New IV Catheter Disinfection Protocol to Be Featured at Patient Safety Meeting

A hospital’s evaluation trial of the SwabCap™ disinfection cap for needleless IV connectors showed the cap achieved compliance with a new Joint Commission requirement, according to a poster to be presented at the National Patient Safety Foundation Annual Congress. The poster noted, “Many needleless connectors have hard-to-reach surfaces that make them difficult to properly disinfect, even if nurses wipe for the full 15 seconds and then wait for drying as experts advise.”

In addition to demonstrating successful compliance, the hospital’s infection control department also assessed the financial impact of using the catheter disinfection cap for cleaning needleless connectors (also known as injection ports). The assessment weighed the kit’s cost, saved nursing time, and materials eliminated for swabbing/flushing. The analysis found an annual savings of $25,000.

The Joint Commission now requires that applicant healthcare facilities have in place “a standardized protocol to disinfect catheter hubs and injection ports before accessing the ports.”

Like many other institutions, the urban hospital discussed in the poster had adopted a disinfection protocol widely recommended by experts. The older protocol for wiping needless connectors/injection ports with alcohol takes a minimum of 45 seconds.

The hospital, based in a large northeastern U.S. city, worried that because its nurses were often pressed for time, it was unrealistic to expect them to expend the full 45 seconds. Moreover, there was no way to confirm that nurses had complied without following them during their duties, which was also unrealistic.

Implementing SwabCap from Excelsior Medical addressed both problems. The disinfection cap takes only a few seconds to apply, and its design disinfects the recessed openings of needleless connectors. The cap’s bright orange color makes it easy for supervisors to confirm compliance. When attached to a connector, the cap also provides a physical barrier against touch and airborne contamination.

“Many needleless connectors have hard-to-reach surfaces that make them difficult to properly disinfect, even if nurses wipe for the full 15 seconds and then wait for drying as experts advise,” said Nancy Moureau, RN, BSN, CRNI, CPUI, author of the presentation and founder of PICC Excellence, a training, educational and consulting company. “Nurses could comply perfectly with the wiping policy and patients might still be at risk of a dangerous infection. The device does a better job of disinfecting, while also protecting against other forms of contamination. At the same time, the cap can reduce overall costs while solving the compliance challenge of the Joint Commission requirement. We found this to be an unusually beneficial combination for patient safety.”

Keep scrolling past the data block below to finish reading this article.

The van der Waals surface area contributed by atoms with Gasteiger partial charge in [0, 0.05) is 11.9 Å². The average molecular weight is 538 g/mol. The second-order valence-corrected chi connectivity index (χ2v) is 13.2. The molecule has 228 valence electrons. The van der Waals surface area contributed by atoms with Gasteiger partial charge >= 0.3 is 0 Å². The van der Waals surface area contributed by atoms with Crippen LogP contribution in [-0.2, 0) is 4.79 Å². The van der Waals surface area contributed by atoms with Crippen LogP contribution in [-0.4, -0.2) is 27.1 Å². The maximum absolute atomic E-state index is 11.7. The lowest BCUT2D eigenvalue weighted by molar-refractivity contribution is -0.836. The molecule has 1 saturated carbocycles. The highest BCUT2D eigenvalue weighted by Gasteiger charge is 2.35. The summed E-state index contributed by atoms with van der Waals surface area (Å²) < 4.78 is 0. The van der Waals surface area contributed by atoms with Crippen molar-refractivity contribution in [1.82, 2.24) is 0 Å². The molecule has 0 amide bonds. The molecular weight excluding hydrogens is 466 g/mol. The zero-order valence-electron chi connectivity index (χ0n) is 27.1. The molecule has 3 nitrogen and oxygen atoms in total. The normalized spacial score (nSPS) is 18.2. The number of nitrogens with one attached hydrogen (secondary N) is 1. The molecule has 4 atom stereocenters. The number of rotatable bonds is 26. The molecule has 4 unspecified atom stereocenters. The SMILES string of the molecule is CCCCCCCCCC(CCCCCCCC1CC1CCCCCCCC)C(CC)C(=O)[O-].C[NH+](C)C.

The poster described a trial of Excelsior’s SwabKIT™ in 40 beds in the hospital’s NICU, coronary care unit, and step-down unit. SwabKIT combines SwabCap with a 10 mL ZR™ pre-filled saline flush syringe. During the trial, compliance with the hospital’s disinfection policy was 100%, as measured by visual confirmation of the cap’s use with each patient.

The 18 nurses who participated in the trial completed a questionnaire about their experience using the kit. Every nurse gave positive responses to all items on the questionnaire. Among their responses, nurses agreed that the kit “eliminated unnecessary steps,” did a more thorough job of disinfection than alcohol swabbing alone, and improved compliance with infection prevention practices. All 18 nurses supported the hospital’s continued use of the cap.

The hospital involved in the study preferred anonymity during its safety initiative but allowed presentation of the results.

SwabCap is used to disinfect swabable luer access valves. The device contains 70 percent isopropyl alcohol and twists directly onto the valve, passively disinfecting the valve top and threads. The device protects patients by disinfecting the needleless connector after 5 minutes of application. The cap provides up to 96 hours of protection under normal conditions if not removed.

ZR Syringes use anti-reflux technology designed to minimize syringe-generated reflux, which is one of the causes of catheter occlusions, a complication of long-term catheter use. Both products are terminally sterilized for increased patient safety.

Robert B. Dawson, MSA, BSN, RN, CRNI, CPUI, was the co-author of the poster and will present the findings at the meeting of the National Patient Safety Foundation, May 18-19 in Orlando, Fla.